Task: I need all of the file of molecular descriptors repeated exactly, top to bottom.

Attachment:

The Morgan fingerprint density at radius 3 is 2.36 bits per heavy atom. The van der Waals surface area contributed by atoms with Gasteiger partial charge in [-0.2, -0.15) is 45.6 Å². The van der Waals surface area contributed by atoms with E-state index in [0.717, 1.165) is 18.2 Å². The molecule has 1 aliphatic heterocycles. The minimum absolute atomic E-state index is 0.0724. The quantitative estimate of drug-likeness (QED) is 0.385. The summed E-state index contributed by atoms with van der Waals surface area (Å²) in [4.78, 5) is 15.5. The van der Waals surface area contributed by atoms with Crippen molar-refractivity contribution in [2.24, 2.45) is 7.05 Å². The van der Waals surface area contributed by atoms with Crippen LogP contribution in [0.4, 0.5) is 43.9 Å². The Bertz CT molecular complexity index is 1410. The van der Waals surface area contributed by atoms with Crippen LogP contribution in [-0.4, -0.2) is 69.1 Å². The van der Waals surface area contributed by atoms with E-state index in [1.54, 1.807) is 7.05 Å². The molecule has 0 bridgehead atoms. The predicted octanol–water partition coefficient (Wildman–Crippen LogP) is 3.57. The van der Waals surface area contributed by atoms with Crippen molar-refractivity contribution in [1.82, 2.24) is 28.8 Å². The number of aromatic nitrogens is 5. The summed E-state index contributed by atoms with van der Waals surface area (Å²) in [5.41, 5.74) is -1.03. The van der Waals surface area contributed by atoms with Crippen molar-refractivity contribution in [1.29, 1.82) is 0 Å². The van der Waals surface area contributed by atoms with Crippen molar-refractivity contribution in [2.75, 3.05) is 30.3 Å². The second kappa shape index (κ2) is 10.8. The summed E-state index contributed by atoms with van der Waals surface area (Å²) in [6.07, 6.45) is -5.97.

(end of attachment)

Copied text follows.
The Morgan fingerprint density at radius 3 is 2.36 bits per heavy atom. The van der Waals surface area contributed by atoms with Gasteiger partial charge in [-0.2, -0.15) is 45.6 Å². The van der Waals surface area contributed by atoms with E-state index in [0.717, 1.165) is 18.2 Å². The molecule has 1 aliphatic heterocycles. The minimum absolute atomic E-state index is 0.0724. The quantitative estimate of drug-likeness (QED) is 0.385. The summed E-state index contributed by atoms with van der Waals surface area (Å²) in [4.78, 5) is 15.5. The van der Waals surface area contributed by atoms with Crippen molar-refractivity contribution in [2.24, 2.45) is 7.05 Å². The van der Waals surface area contributed by atoms with Crippen LogP contribution in [0.4, 0.5) is 43.9 Å². The Bertz CT molecular complexity index is 1410. The van der Waals surface area contributed by atoms with Crippen LogP contribution in [-0.4, -0.2) is 69.1 Å². The van der Waals surface area contributed by atoms with E-state index in [1.54, 1.807) is 7.05 Å². The molecule has 0 bridgehead atoms. The predicted octanol–water partition coefficient (Wildman–Crippen LogP) is 3.57. The van der Waals surface area contributed by atoms with Crippen molar-refractivity contribution in [1.82, 2.24) is 28.8 Å². The number of aromatic nitrogens is 5. The summed E-state index contributed by atoms with van der Waals surface area (Å²) in [5.41, 5.74) is -1.03. The van der Waals surface area contributed by atoms with Crippen molar-refractivity contribution in [1.29, 1.82) is 0 Å². The van der Waals surface area contributed by atoms with Crippen molar-refractivity contribution in [2.75, 3.05) is 30.3 Å². The second kappa shape index (κ2) is 10.8. The summed E-state index contributed by atoms with van der Waals surface area (Å²) in [6.07, 6.45) is -5.97.